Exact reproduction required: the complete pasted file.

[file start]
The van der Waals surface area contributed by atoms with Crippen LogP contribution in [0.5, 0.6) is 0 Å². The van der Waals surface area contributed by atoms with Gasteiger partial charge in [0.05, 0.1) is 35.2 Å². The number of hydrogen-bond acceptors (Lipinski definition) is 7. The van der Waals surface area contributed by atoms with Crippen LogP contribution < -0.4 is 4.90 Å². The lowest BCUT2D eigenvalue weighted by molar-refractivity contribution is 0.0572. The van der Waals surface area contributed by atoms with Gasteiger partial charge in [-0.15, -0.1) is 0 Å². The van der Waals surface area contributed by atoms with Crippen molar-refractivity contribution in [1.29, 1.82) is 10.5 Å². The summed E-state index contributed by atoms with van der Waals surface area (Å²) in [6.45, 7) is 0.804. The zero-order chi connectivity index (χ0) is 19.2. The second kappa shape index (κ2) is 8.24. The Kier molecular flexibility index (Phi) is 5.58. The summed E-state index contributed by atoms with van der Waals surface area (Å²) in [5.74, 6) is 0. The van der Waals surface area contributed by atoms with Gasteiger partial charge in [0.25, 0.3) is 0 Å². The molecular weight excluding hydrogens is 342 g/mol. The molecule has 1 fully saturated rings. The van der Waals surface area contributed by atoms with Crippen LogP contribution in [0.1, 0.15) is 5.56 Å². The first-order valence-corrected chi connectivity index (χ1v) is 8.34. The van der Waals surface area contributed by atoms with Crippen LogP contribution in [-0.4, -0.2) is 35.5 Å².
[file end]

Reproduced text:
The van der Waals surface area contributed by atoms with Crippen LogP contribution in [0.5, 0.6) is 0 Å². The van der Waals surface area contributed by atoms with Gasteiger partial charge in [0.05, 0.1) is 35.2 Å². The number of hydrogen-bond acceptors (Lipinski definition) is 7. The van der Waals surface area contributed by atoms with Crippen LogP contribution < -0.4 is 4.90 Å². The lowest BCUT2D eigenvalue weighted by molar-refractivity contribution is 0.0572. The van der Waals surface area contributed by atoms with Gasteiger partial charge in [-0.15, -0.1) is 0 Å². The van der Waals surface area contributed by atoms with Crippen molar-refractivity contribution in [1.29, 1.82) is 10.5 Å². The summed E-state index contributed by atoms with van der Waals surface area (Å²) in [6.45, 7) is 0.804. The zero-order chi connectivity index (χ0) is 19.2. The second kappa shape index (κ2) is 8.24. The Kier molecular flexibility index (Phi) is 5.58. The summed E-state index contributed by atoms with van der Waals surface area (Å²) in [5.74, 6) is 0. The van der Waals surface area contributed by atoms with Gasteiger partial charge in [0.25, 0.3) is 0 Å². The molecular weight excluding hydrogens is 342 g/mol. The molecule has 1 fully saturated rings. The van der Waals surface area contributed by atoms with Crippen LogP contribution in [0.1, 0.15) is 5.56 Å². The first-order valence-corrected chi connectivity index (χ1v) is 8.34. The van der Waals surface area contributed by atoms with Crippen LogP contribution in [-0.4, -0.2) is 35.5 Å².